Posted on November 27, 2014 by Patricia Ann McNair11.27.2014 Journal Prompt Image from Mad Men November 27, 2014: It was for show. Share this:ShareClick to email a link to a friend (Opens in new window)Click to print (Opens in new window)Click to share on Twitter (Opens in new window)Click to share on Facebook (Opens in new window)Like this:Like Loading... Related
6 Replies to “11.27.2014 Journal Prompt”
Billy sit still!” Janey’s hand poked me in the leg under the tablecloth so no one could see.
The smell of turkey and stuffing filled the room and was all I knew for sure.
“Sit still we gotta wait for the camera to click!” she said.
A Nikon on a tripod with a self-timer and flash. Dad got it for hisself for Fathers Day and had been taking these stupid photos ever since. We never knew when he would wan’ us to freeze up for the camera.
“Mom when can we eat. I’m hungry” little Joey sitting next to Mom. He was always whining about somethin’.
“Joey be quiet we want to get this over with” Sis glared at him.
So here we were sitting in this silly frozen pose waiting for the click of the camera and the flash. Starving.
“Finally” Jane said in her big sister voice with the click-flash of the Nikon.
Mom stirred for a moment looking at sis with her tired voice: “It’s ok kids give dad a few minutes.” We all squirmed in our chairs knowing that we were finally off camera.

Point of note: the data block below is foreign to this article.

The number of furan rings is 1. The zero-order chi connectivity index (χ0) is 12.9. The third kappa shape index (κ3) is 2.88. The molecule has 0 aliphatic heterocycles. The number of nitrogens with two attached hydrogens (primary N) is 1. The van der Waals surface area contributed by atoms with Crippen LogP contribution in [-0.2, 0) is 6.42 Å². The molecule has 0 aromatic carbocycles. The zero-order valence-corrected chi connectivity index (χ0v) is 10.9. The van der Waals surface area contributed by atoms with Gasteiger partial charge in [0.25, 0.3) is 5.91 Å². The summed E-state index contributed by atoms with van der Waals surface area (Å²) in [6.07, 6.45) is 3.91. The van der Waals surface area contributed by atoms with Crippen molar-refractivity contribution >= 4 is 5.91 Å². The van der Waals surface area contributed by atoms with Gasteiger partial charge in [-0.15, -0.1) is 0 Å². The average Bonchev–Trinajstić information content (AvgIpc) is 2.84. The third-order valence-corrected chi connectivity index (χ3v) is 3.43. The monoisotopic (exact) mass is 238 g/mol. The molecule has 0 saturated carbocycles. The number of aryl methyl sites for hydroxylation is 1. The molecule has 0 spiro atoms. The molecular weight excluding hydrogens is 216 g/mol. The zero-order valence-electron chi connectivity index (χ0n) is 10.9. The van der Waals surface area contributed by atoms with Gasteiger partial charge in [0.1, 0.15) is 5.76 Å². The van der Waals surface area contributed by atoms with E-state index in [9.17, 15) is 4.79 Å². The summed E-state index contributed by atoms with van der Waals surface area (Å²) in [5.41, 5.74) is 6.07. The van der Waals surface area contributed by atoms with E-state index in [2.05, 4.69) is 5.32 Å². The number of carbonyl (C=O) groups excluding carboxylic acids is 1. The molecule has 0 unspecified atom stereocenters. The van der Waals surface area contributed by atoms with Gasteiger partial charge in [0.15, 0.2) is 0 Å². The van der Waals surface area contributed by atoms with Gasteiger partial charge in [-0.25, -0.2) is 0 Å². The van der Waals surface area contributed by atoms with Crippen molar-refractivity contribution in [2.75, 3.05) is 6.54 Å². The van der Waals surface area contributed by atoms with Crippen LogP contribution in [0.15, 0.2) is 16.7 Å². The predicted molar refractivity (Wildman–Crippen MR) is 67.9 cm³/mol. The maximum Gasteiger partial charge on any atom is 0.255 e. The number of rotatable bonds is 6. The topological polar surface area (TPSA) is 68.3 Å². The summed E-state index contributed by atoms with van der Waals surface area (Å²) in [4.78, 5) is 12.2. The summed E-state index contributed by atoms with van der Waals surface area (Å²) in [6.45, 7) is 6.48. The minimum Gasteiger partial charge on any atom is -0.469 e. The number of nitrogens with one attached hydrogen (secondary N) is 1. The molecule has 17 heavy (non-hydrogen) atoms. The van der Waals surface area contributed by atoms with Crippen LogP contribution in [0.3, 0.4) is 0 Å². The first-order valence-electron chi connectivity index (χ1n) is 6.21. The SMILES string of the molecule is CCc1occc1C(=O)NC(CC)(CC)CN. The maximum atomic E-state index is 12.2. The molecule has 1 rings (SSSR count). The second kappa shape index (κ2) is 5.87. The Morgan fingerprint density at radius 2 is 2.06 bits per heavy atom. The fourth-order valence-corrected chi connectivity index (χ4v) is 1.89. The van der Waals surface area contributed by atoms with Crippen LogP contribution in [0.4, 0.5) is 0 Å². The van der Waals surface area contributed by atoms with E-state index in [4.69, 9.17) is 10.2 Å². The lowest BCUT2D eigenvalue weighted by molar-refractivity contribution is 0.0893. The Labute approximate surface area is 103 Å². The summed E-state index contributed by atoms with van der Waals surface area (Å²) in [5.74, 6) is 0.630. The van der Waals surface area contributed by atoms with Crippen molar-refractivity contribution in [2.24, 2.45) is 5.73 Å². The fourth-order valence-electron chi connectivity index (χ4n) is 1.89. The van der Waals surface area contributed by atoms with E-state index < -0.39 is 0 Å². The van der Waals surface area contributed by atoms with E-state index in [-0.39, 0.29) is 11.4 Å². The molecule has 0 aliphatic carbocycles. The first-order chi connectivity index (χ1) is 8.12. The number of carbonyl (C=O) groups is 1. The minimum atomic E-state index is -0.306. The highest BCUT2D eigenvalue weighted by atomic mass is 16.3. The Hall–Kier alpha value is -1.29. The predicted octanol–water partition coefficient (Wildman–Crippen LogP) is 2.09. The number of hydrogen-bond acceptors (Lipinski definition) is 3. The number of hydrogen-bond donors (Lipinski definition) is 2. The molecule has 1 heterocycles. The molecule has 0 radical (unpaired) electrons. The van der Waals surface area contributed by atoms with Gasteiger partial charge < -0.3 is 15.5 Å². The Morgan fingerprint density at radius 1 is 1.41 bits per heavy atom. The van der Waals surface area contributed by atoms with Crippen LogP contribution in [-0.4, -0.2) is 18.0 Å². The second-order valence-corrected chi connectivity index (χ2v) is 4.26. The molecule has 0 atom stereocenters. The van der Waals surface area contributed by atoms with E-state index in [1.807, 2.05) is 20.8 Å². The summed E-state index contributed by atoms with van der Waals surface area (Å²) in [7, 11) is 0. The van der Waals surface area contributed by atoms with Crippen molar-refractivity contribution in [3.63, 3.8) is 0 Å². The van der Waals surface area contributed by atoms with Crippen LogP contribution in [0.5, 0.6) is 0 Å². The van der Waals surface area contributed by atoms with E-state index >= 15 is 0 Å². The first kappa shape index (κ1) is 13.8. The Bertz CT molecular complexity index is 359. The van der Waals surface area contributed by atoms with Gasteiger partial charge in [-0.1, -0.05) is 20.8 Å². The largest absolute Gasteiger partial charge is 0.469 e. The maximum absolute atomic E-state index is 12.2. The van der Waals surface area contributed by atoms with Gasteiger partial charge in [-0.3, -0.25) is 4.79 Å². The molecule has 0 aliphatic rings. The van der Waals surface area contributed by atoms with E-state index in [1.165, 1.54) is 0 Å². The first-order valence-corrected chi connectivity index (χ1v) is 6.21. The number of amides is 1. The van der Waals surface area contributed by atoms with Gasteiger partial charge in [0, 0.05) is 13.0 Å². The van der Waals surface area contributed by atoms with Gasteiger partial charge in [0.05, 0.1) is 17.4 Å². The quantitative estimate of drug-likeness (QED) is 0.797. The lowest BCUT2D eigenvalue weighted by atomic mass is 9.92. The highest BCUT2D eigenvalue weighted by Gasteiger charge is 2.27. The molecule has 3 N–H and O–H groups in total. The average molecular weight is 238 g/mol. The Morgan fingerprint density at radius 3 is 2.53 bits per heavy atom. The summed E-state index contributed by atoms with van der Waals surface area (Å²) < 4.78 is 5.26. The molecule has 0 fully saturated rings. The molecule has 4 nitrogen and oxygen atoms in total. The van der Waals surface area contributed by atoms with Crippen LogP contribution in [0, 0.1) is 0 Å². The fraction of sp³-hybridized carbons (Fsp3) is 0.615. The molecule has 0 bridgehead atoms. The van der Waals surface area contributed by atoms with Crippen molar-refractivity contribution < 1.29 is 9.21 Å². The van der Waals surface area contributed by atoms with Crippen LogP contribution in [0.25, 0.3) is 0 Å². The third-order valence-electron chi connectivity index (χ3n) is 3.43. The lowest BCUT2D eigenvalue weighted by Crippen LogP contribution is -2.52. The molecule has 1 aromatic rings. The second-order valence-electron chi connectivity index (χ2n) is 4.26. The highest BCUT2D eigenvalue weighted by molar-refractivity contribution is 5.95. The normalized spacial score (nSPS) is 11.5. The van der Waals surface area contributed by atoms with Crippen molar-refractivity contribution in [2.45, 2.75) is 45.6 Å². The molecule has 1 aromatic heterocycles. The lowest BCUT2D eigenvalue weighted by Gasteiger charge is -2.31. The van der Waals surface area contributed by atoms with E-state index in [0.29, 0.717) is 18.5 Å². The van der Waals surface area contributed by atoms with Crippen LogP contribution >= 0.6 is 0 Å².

“It was all for show” Janey announced after it was over. She could get away with saying stuff with Dad standing there. He didn’t even look up.
But Mom came back at her with “It’s Thanksgiving, Missy. Settle down. Let’s think about what we are all thankful for.”
Every Thanksgiving it was the same: get all dressed up and visit grandma and grandpa for lunch at their senior apartment. Then home to have another dinner with just us together. Never understood why. This year we had even decorated the dining room.
Maybe sis was right. Maybe it was all for show. Maybe Dad just wanted to show off his pictures to grandma or his boss or who knows?
Sis the oldest; the family reporter. Somehow she always knew what was going on.
But tonight turned out different.
Dad looked up finally. Now that the camera had clicked he ended his pose with the carving knife.
“Give me a few minutes kids I’ve got some news for us” as he served the last portions. Even I could see the worry lines in his face get deeper than usual as he kept carving.
“Tell us tell us” We all chimed in o’ course. But dad continued carving till the last bone stood out from the pile on the plate. Finally these words. Slowly.
“This is our last Thanksgiving dinner in this house.”
There was a silence. Seemed to last forever. Mother stifled a funny sounding cough.
“The company is moving me to Chicago. Soon. I have to be there working at my desk by January.”
And then the bomb: “We’ll all be moving to Evanston next month. Mom and I will be looking at houses there and it will all be fine.”
After that it all went kinda crazy. Mom picked up her napkin and dabbed at her eyes. Sis started crying about missing her friends. Little Joey got into it whining that he didn’t have his food yet. He never understood nothing.
And I wondered what was gonna happen to my Christmas. How was I gonna get all my presents?
Sis usually had stuff all figured out but I guess she missed this one. That was the last photo of all of us at our old house. Dad was right. It was news. It wasn’t all for show.